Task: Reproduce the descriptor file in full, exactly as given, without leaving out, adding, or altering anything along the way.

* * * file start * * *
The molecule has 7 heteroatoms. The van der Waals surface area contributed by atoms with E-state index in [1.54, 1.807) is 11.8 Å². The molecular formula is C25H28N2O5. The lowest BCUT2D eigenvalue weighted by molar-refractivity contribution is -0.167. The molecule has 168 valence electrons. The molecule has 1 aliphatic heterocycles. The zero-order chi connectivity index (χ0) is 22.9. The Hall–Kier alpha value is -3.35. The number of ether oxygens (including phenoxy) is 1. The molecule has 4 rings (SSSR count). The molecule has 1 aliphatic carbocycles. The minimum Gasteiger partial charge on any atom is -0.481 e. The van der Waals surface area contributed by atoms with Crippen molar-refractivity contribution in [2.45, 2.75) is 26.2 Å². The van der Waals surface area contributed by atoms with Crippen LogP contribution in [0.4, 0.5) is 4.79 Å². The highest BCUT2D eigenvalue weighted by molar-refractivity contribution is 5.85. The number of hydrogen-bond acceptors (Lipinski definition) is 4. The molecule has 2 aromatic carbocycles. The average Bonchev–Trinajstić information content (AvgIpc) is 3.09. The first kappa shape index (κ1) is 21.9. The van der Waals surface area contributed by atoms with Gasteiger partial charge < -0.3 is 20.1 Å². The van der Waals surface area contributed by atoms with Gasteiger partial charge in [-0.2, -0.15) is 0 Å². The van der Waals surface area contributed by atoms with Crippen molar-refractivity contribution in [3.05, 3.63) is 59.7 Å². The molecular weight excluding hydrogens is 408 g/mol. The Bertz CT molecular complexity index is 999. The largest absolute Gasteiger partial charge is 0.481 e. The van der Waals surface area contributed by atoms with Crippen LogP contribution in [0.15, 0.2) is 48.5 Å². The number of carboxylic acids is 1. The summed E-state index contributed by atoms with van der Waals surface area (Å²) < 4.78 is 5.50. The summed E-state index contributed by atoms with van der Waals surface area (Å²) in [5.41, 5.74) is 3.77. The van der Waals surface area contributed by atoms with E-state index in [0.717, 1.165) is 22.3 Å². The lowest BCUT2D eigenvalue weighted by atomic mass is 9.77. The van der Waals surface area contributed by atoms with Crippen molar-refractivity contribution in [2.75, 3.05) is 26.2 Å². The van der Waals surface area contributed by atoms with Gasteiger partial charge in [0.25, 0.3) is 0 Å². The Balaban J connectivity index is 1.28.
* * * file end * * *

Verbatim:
The molecule has 7 heteroatoms. The van der Waals surface area contributed by atoms with E-state index in [1.54, 1.807) is 11.8 Å². The molecular formula is C25H28N2O5. The lowest BCUT2D eigenvalue weighted by molar-refractivity contribution is -0.167. The molecule has 168 valence electrons. The molecule has 1 aliphatic heterocycles. The zero-order chi connectivity index (χ0) is 22.9. The Hall–Kier alpha value is -3.35. The number of ether oxygens (including phenoxy) is 1. The molecule has 4 rings (SSSR count). The molecule has 1 aliphatic carbocycles. The minimum Gasteiger partial charge on any atom is -0.481 e. The van der Waals surface area contributed by atoms with Crippen molar-refractivity contribution in [2.45, 2.75) is 26.2 Å². The van der Waals surface area contributed by atoms with Crippen LogP contribution in [0.4, 0.5) is 4.79 Å². The highest BCUT2D eigenvalue weighted by molar-refractivity contribution is 5.85. The number of hydrogen-bond acceptors (Lipinski definition) is 4. The molecule has 2 aromatic carbocycles. The average Bonchev–Trinajstić information content (AvgIpc) is 3.09. The first kappa shape index (κ1) is 21.9. The van der Waals surface area contributed by atoms with Gasteiger partial charge < -0.3 is 20.1 Å². The van der Waals surface area contributed by atoms with Gasteiger partial charge in [-0.2, -0.15) is 0 Å². The van der Waals surface area contributed by atoms with Crippen molar-refractivity contribution in [3.05, 3.63) is 59.7 Å². The molecular weight excluding hydrogens is 408 g/mol. The Bertz CT molecular complexity index is 999. The largest absolute Gasteiger partial charge is 0.481 e. The van der Waals surface area contributed by atoms with Crippen LogP contribution in [0.15, 0.2) is 48.5 Å². The number of carboxylic acids is 1. The summed E-state index contributed by atoms with van der Waals surface area (Å²) < 4.78 is 5.50. The summed E-state index contributed by atoms with van der Waals surface area (Å²) in [5.41, 5.74) is 3.77. The van der Waals surface area contributed by atoms with E-state index in [0.717, 1.165) is 22.3 Å². The lowest BCUT2D eigenvalue weighted by atomic mass is 9.77. The van der Waals surface area contributed by atoms with Crippen molar-refractivity contribution in [2.75, 3.05) is 26.2 Å². The van der Waals surface area contributed by atoms with Gasteiger partial charge in [0.25, 0.3) is 0 Å². The Balaban J connectivity index is 1.28.